An ineffective QMS, in contrast, can compromise the organization’s inspection capacity.36 In addition to a manpower crunch, lax management has hindered the establishment of a high-caliber inspection team in the CFDA. The “China Regulatory and Market Access Pharmaceutical Report,” published in 2014, noted that only 1,800 of the country’s inspectors were under 50 years old, and only about 800 (28.5%) had participated in more than one GMP inspection in the past 10 years. The 2015 CFDA Annual Report of Drug Inspection revealed that fewer than half the number of pharmaceutical manufacturers were inspected for GMP certification in 2015 (221) than in 2014 (584).33

    The US FDA has also faced challenges in implementing QMS. One case in 2012 involved a multistate outbreak of fungal meningitis, which killed 64 people. Although there were clear signs indicating that the New England Compounding Center had violated GMP regulations, the US FDA and the Massachusetts Board of Pharmacy failed to take definitive action against the pharmacy. The US FDA later attempted to address the problem by allowing pharmacies to make a limited 30-day supply of medicines in advance of a prescription.39 This new arrangement, however, presented stability issues due to chemical degradation and microbial proliferation.

    Harmonization And Collaboration

    Expansion in international trade presents a growing need to develop appropriate, consistent, and globally applicable quality standards for medicines within the existing regulatory framework. International efforts have been devoted to harmonizing regulatory requirements, GMP inspection procedures, and pharmacopoeial standards.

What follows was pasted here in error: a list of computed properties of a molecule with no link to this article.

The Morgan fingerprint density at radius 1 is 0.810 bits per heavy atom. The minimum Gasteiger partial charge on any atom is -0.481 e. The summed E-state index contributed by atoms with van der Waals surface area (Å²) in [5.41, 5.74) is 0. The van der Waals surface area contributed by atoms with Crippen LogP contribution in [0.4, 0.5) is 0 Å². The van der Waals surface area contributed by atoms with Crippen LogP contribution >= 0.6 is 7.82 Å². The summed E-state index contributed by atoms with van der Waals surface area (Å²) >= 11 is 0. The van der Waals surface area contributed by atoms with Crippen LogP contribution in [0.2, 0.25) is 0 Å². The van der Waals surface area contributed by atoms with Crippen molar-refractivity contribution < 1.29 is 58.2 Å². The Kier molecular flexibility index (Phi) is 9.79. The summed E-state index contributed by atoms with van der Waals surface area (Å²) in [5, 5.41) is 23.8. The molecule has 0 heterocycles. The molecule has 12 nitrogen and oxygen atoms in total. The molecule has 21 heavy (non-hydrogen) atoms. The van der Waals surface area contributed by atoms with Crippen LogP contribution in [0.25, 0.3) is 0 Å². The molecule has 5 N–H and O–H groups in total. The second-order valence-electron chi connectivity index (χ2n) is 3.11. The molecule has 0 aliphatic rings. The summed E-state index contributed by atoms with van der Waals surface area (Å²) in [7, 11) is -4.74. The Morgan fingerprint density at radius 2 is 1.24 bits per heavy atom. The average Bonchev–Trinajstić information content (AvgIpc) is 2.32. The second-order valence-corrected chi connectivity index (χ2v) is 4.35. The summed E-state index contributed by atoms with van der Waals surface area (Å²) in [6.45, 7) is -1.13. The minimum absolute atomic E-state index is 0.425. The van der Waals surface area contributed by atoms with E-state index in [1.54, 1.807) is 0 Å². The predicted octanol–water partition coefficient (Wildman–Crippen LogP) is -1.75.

PIC/S aims to harmonize inspection procedures worldwide by developing common GMP standards and providing inspector training. It also works to facilitate cooperation and networking between RAs through joint visit programs, guided inspections, and expert circles.40 PIC/S also facilitates legally binding arrangements, such as the mutual recognition agreement (MRA) between Singapore and Australia on medicinal product GMP inspection, and the ASEAN sectoral MRA on GMP inspection for manufacturers of medicinal products. In addition, PIC/S collaborates with professional associations in joint training events and has signed cooperation agreements with European and international organizations.21

    Driven by cost savings, technical expertise, and increased efficiency, FPP contract manufacturing for developed markets has grown significantly. 

    The influence of PIC/S is also growing in the Asia-Pacific region. Out of the nine RAs that became PIC/S participating authorities over the past four years, seven of them were from this region. At least six other Asia-Pacific RAs, including China and India, have also expressed an interest in joining PIC/S.41